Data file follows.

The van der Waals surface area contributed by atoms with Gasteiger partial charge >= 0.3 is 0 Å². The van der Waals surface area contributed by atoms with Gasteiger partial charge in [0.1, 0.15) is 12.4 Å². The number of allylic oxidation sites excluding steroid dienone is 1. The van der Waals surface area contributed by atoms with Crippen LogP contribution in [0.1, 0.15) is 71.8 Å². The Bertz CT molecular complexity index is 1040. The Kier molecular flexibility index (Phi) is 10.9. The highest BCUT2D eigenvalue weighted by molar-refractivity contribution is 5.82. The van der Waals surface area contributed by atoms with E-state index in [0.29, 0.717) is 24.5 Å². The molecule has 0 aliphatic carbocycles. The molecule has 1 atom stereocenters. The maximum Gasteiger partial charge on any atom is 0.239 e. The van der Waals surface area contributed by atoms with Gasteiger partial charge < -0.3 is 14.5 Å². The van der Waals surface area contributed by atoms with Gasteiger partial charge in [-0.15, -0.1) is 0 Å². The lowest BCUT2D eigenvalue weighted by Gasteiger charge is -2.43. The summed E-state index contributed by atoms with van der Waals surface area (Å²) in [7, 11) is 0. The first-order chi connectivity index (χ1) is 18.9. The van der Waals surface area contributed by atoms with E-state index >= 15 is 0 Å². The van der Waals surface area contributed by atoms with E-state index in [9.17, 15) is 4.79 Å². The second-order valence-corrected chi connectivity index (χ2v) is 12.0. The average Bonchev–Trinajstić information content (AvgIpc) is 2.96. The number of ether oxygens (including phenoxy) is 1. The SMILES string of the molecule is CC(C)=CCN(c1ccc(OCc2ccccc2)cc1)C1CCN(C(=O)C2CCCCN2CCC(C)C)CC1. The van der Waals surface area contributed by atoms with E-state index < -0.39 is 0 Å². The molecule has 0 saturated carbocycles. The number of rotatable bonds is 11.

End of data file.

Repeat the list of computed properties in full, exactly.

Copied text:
The van der Waals surface area contributed by atoms with Gasteiger partial charge >= 0.3 is 0 Å². The van der Waals surface area contributed by atoms with Gasteiger partial charge in [0.1, 0.15) is 12.4 Å². The number of allylic oxidation sites excluding steroid dienone is 1. The van der Waals surface area contributed by atoms with Crippen LogP contribution in [0.1, 0.15) is 71.8 Å². The Bertz CT molecular complexity index is 1040. The Kier molecular flexibility index (Phi) is 10.9. The highest BCUT2D eigenvalue weighted by molar-refractivity contribution is 5.82. The van der Waals surface area contributed by atoms with E-state index in [0.29, 0.717) is 24.5 Å². The molecule has 0 aliphatic carbocycles. The molecule has 1 atom stereocenters. The maximum Gasteiger partial charge on any atom is 0.239 e. The van der Waals surface area contributed by atoms with Gasteiger partial charge < -0.3 is 14.5 Å². The van der Waals surface area contributed by atoms with Gasteiger partial charge in [-0.15, -0.1) is 0 Å². The lowest BCUT2D eigenvalue weighted by Gasteiger charge is -2.43. The summed E-state index contributed by atoms with van der Waals surface area (Å²) in [7, 11) is 0. The first-order chi connectivity index (χ1) is 18.9. The van der Waals surface area contributed by atoms with E-state index >= 15 is 0 Å². The van der Waals surface area contributed by atoms with E-state index in [9.17, 15) is 4.79 Å². The second-order valence-corrected chi connectivity index (χ2v) is 12.0. The average Bonchev–Trinajstić information content (AvgIpc) is 2.96. The number of ether oxygens (including phenoxy) is 1. The SMILES string of the molecule is CC(C)=CCN(c1ccc(OCc2ccccc2)cc1)C1CCN(C(=O)C2CCCCN2CCC(C)C)CC1. The van der Waals surface area contributed by atoms with E-state index < -0.39 is 0 Å². The molecule has 0 saturated carbocycles. The number of rotatable bonds is 11.